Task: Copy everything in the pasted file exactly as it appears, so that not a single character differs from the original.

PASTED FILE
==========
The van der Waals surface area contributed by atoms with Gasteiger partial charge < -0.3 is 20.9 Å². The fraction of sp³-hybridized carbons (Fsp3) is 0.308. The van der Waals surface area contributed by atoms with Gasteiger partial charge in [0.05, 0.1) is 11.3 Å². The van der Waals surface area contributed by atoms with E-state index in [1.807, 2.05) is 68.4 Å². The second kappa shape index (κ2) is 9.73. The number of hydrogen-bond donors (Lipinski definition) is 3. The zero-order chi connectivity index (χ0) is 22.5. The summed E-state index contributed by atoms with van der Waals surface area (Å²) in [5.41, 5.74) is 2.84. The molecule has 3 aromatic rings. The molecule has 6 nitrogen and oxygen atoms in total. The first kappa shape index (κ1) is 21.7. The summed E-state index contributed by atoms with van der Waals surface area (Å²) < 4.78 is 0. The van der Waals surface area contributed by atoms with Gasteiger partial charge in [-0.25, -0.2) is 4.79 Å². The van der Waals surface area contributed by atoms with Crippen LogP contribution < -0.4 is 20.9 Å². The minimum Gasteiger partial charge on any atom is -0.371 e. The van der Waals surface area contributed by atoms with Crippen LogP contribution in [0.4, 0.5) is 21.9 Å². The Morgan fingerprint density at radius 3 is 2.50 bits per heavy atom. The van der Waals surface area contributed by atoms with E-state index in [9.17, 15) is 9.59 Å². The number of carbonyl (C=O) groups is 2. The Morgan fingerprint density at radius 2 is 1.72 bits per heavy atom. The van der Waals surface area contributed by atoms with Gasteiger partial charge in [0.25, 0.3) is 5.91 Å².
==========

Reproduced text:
The van der Waals surface area contributed by atoms with Gasteiger partial charge < -0.3 is 20.9 Å². The fraction of sp³-hybridized carbons (Fsp3) is 0.308. The van der Waals surface area contributed by atoms with Gasteiger partial charge in [0.05, 0.1) is 11.3 Å². The van der Waals surface area contributed by atoms with E-state index in [1.807, 2.05) is 68.4 Å². The second kappa shape index (κ2) is 9.73. The number of hydrogen-bond donors (Lipinski definition) is 3. The zero-order chi connectivity index (χ0) is 22.5. The summed E-state index contributed by atoms with van der Waals surface area (Å²) in [5.41, 5.74) is 2.84. The molecule has 3 aromatic rings. The molecule has 6 nitrogen and oxygen atoms in total. The first kappa shape index (κ1) is 21.7. The summed E-state index contributed by atoms with van der Waals surface area (Å²) < 4.78 is 0. The van der Waals surface area contributed by atoms with Gasteiger partial charge in [-0.25, -0.2) is 4.79 Å². The van der Waals surface area contributed by atoms with Crippen LogP contribution < -0.4 is 20.9 Å². The minimum Gasteiger partial charge on any atom is -0.371 e. The van der Waals surface area contributed by atoms with Crippen LogP contribution in [0.4, 0.5) is 21.9 Å². The Morgan fingerprint density at radius 3 is 2.50 bits per heavy atom. The van der Waals surface area contributed by atoms with E-state index in [9.17, 15) is 9.59 Å². The number of carbonyl (C=O) groups is 2. The Morgan fingerprint density at radius 2 is 1.72 bits per heavy atom. The van der Waals surface area contributed by atoms with Gasteiger partial charge in [0.25, 0.3) is 5.91 Å².